|06-11-2010, 07:39 PM||#1|
Joined: Apr 2008
Location: East Central Illinois.
Argyll Motor Sports in Edmonton.
I wanted to share my experiences with Argyll Motor Sports in Edmonton.
This was originally published in a blog chronically my trip to Alaska last week so please excuse me for being lazy and copy and pasting it.
(from Day 7)
Today I only managed 112 miles. I got very wet and very cold.
In a lot of ways, it was one of my best days.
A few days ago, my motorcycle had started to run poorly at lower revs and in lower gears, and it became quite apparent to me I had a problem. Saturday night I decided I needed to get my bike looked at. Lower gears, and at times lower revs, will certainly be needed in northern Canada and Alaska. Since every motorcycle shop I know of, or ever heard of, is closed on Sunday, my plan was to get to Edmonton, show up early Monday morning at a shop and pray that they could squeeze me in. The Canadian motorcycle season is very compressed because the window of riding weather is much shorter than parts south. I figured they would be swamped. I was not optimistic.
Preparing for a long wait, I got up early Monday morning and fortified myself with several donuts, some rolls, bacon, eggs and assorted other breakfast foods.
Twenty minutes before they even opened, I arrived at Argyll Motor Sports in Edmonton. They have an impressive facility -- This is no minor dealer. They carry BMW, Ducati and Suzuki Motorcycles and several other models of ATVs. In other words, they were bound to have a lot of repair work scheduled, customers with new bikes in need of set ups, and general maintenance jobs. My hopes sank.
I snuck in the back, and asked one of the techs to speak to the Service Manager. Dave Haddock appeared shortly thereafter. I explained how I was on my way north, what my motorcycle's symptoms were, what I thought was happening, and that I was always kind to small animals, had never been convicted of a felony, and that I love hockey -- anything I could think of to improve my odds.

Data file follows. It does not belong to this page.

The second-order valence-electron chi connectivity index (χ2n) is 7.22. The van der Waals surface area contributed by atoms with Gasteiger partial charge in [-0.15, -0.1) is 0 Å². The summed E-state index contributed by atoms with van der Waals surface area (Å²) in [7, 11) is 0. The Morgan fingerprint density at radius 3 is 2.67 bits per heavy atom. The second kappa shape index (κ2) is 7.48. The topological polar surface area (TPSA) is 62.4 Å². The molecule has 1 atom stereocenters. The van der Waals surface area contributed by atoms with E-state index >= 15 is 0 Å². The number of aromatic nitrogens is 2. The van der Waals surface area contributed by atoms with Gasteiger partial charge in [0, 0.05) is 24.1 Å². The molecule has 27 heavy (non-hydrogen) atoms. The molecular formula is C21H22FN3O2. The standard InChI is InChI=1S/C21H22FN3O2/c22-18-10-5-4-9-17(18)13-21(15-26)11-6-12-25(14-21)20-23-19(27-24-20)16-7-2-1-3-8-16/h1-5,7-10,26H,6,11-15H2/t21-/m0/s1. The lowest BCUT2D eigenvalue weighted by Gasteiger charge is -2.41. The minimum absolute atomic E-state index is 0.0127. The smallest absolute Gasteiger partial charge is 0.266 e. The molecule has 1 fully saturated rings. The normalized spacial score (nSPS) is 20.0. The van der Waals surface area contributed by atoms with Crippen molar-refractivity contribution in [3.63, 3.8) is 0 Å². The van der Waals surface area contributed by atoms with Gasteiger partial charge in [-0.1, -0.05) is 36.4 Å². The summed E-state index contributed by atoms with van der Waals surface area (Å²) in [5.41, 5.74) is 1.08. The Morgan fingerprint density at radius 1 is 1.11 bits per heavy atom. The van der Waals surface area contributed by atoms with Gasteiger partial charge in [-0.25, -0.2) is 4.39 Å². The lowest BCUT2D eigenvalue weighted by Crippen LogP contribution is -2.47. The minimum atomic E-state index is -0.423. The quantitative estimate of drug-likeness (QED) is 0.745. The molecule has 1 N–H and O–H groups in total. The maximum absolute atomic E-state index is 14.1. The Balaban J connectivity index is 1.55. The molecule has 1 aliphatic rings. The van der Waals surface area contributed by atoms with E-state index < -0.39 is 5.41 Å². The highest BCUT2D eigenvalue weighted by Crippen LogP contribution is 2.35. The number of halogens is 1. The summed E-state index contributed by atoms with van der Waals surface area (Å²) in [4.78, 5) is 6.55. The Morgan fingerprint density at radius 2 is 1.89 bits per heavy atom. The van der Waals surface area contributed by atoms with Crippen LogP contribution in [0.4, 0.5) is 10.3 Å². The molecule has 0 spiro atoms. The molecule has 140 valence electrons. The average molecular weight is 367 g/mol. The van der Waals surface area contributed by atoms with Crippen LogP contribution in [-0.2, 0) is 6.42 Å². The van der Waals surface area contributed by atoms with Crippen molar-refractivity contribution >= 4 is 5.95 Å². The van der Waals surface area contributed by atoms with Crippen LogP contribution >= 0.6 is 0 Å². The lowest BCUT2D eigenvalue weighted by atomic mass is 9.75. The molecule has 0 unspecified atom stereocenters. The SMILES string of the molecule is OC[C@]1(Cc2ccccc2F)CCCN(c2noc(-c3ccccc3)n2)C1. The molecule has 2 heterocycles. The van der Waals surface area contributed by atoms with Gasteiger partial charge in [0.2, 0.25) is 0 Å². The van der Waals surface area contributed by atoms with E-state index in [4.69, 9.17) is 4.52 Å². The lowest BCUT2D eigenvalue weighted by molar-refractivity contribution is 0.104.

Dave told me he thought they could get me in, but he'd have to look at the schedule; it might not be 'til later depending on what else was going on. At times, I'm a "glass is half empty" kind of guy. This was one of those times. Did I mention that I was not optimistic?
They opened at 9:00. At 9:10, as I sat on the pile of discarded batteries I had chosen as my "I'm going to be here all day" perch, mechanic Andrew Holden appeared and started asking about what was wrong with my bike. Then, service writer Erik Anderson appeared and started taking down data about my bike.
Suddenly my bike had been moved to the front of the line. Twenty-five other bikes had been moved out of storage, ready to be worked on. Mine was among the first batch taken into the shop. Within fifteen minutes of opening the shop, they were opening my bike.
The verdict: loose throttle bodies (I was right!), a small cooling leak and the classic birdseed in the airbox. It seems a mouse or some other critter had decided to stash about half a pound of seed in my cycle's airbox. Luckily for me, the air filter had kept the seed out of my engine intakes. Everyone seemed very amused by the birdseed. I was not. There may be some really hungry birds in east central Illinois this coming winter.